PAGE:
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From the College of Natural Sciences
Meet the 32 Dean's Honored Graduates for 2019

Meet the 32 Dean's Honored Graduates for 2019

Dean's Honored Graduate is the highest honor awarded to graduating seniors in the College of Natural Sciences. Honorees exhibit excellence in the classroom as well as substantial achievement in scientific research, an independent intellectual pursuit, or exceptional service and leadership to the college and university. These outstanding students are among the graduating seniors also receiving College of Natural Sciences Distinctions this year.

Natural Sciences Students Sweep Outstanding Student Awards

Natural Sciences Students Sweep Outstanding Student Awards

Each year, Texas Parents honors a male and female Outstanding Student recipient and four Outstanding Student finalists who demonstrate exceptional leadership, scholarship, character and service. This year, all six are pursuing majors in the College of Natural Sciences, including the two award winners, Colton Becker and Jacqueline Gibson.

Ten Students Receive Prestigious Federal Graduate Research Awards

Ten Students Receive Prestigious Federal Graduate Research Awards

Six graduate students and four undergraduates have received prestigious federal graduate research awards. Pictured are Stephanie Valenzuela, Thao Thanh Thi Nguyen, Logan Pearce, Caitlyn McCafferty, Taha Dawoodbhoy, Ian Rambo, Hadiqa Zafar, Zoe Boundy-Singer, Griffin Glenn, and Ariel Barr.

The National Science Foundation (NSF) and the U.S. Department of Energy (DOE) have awarded prestigious graduate research awards to 48 University of Texas at Austin students, including ten from the College of Natural Sciences.

A Machine That Understands Language Like a Human (Audio)

A Machine That Understands Language Like a Human (Audio)

One thing that sets humans apart from even the smartest of artificially intelligent machines is the ability to understand, not just the definitions of words and phrases, but the deepest meanings embedded in human language.

Neuroscientists Win University Teaching Awards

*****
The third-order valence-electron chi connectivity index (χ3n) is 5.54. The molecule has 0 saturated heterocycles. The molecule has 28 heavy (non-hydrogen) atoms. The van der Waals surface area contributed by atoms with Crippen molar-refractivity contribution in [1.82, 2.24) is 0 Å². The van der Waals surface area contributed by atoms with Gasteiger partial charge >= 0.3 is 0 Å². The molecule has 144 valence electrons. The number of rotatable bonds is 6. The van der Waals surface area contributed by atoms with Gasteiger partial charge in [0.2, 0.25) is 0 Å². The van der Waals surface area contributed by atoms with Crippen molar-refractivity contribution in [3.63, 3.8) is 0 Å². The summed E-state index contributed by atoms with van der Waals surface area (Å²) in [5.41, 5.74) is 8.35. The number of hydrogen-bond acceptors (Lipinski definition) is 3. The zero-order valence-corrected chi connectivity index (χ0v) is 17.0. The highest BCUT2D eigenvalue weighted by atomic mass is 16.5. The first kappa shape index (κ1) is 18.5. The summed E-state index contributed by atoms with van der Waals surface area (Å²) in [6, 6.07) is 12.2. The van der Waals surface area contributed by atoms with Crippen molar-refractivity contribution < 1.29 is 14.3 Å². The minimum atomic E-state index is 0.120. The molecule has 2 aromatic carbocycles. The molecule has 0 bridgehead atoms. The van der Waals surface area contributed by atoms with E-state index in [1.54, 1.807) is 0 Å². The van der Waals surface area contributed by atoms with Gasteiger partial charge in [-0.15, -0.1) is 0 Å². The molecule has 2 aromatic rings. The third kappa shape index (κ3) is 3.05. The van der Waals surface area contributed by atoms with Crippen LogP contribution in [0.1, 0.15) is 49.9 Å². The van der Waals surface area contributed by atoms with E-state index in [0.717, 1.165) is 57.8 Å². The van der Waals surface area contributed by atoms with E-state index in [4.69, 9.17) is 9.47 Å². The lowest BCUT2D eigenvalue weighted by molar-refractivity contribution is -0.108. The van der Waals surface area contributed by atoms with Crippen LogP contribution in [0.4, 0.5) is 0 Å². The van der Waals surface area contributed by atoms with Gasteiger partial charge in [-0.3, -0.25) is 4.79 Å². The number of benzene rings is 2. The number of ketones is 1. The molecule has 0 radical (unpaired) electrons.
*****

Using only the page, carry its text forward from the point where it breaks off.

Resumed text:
Neuroscientists Win University Teaching Awards

Neuroscience professors Nace Golding (left) and Michael Mauk (right) both won university-wide teaching awards.

Within days of each other, two professors of neuroscience and one undergraduate teaching assistant have won University of Texas at Austin teaching awards.

How the Brain Fights Off Fears That Return to Haunt Us

How the Brain Fights Off Fears That Return to Haunt Us

AUSTIN, Texas – Neuroscientists at The University of Texas at Austin have discovered a group of cells in the brain that are responsible when a frightening memory re-emerges unexpectedly, like Michael Myers in every "Halloween" movie. The finding could lead to new recommendations about when and how often certain therapies are deployed for the treatment of anxiety, phobias and post-traumatic stress disorder (PTSD).

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Forgetting Uses More Brain Power Than Remembering

Forgetting Uses More Brain Power Than Remembering

Choosing to forget something might take more mental effort than trying to remember it, researchers at The University of Texas at Austin discovered through neuroimaging.

Advance is a Key Step Toward Treatment of Neurological Disorders

Advance is a Key Step Toward Treatment of Neurological Disorders

A technique neuroscientists use to view neurons in the brain and to turn them on and off with light, called optogenetics, is a promising strategy that could eventually treat a wide range of disorders, from chronic pain to conditions such as epilepsy and Parkinson's disease. However, scientists faced a major hurdle: It has not been possible to access specific groups of brain cells in animals that have not been genetically manipulated for testing purposes, limiting mammalian research primarily to mice. Until now.

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Natural Sciences Students Show Off Communication Skills in Video Competition

Natural Sciences Students Show Off Communication Skills in Video Competition

The Texas Student Research Showdown, a competition open to undergraduate researchers at UT Austin across all disciplines and majors, featured a number of winning entries from College of Natural Sciences and Freshman Research Initiative students this year. For this contest, students submit a two minute YouTube video to effectively communicate their research projects while competing for recognition and cash prizes worth up to $2,500.

Why Do our Eyes Move as They Do? UT Scientists Have New Answers to That

Why Do our Eyes Move as They Do? UT Scientists Have New Answers to That

Humans move their eyes about two or three times a second, even when we're concentrating on a particular object or image, but the reason for these tiny eye movements has never been very clear.

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